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Tech Talk... Bad CNC machine and your power bill

Nov 2, 2015

A very sophisticated and capable spindle design will not be acceptable on a low-cost machine tool. Consequently, an advanced machine tool design can justify the higher cost of a more capable and complex spindle package. The column talks on how a bad machine increases the spindle load and your power bill

Machines of two different makers may look the same, and we wonder why one costs so less than the other. The reason may be that the cheaper machine is badly designed and made with cheaper components. The poor build quality and design increases power consumption in spindle motor, axes motors, coolant motor, chip conveyor, etc. The below points explain on how a poor spindle drive train can result in a higher spindle load and raises power bills.

  • A poorly designed spindle that is heavier or has a larger diameter than necessary or having more moment of inertia, consumes more power to rotate it

  • Poor bearings that result in increased friction as the spindle rotates, and need more energy to rotate the spindle.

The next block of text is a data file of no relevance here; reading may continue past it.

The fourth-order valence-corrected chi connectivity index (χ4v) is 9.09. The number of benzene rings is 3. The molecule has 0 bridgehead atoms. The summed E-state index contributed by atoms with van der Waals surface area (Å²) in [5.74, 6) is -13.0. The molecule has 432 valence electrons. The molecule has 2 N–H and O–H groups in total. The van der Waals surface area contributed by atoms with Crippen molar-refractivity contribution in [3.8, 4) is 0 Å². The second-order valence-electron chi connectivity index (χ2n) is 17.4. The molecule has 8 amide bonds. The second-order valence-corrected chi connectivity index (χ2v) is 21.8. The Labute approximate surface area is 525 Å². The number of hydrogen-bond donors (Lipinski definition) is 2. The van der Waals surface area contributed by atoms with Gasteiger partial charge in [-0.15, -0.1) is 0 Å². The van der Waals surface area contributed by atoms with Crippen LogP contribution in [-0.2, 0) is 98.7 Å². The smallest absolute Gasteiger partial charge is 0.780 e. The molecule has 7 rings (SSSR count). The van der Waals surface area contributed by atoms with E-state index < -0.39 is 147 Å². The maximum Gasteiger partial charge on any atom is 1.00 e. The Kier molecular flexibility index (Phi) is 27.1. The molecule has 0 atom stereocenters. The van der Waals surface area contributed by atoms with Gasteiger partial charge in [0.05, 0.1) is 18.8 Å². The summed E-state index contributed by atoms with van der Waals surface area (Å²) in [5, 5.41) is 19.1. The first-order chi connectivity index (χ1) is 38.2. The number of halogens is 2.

• Poor belt design and belt quality, that increases power consumption because of underbelting (belt with not enough load capacity) or overbelting (belt with too much capacity). Underbelting causes excessive stretch and increased slip, hence there is energy loss. Overbelting involves use of a thicker or wider belt than necessary that has more resistance to flexing as it moves around a pulley and more energy loss to bend the belt.

Because of energy losses in the belt drive and in bearings, and the power required to rotate the spindle against its moment of inertia, the power available at the chuck in a CNC lathe or machining centre is always less than what is available at the motor. The losses cannot be eliminated fully. They can only be reduced. On a reasonably well made machine, the losses will be 15 to 20%, and on a low cost machine, they can be as high as 40%. This means that on the latter machine only 60% of the spindle motor power is available at the chuck, and the power bill with the latter machine is 33% more that with the former machine.

Action point

Instead of deciding on a machine purely based on its low initial capital cost (a cheap machine), you can consider its running costs too, like the power consumption.

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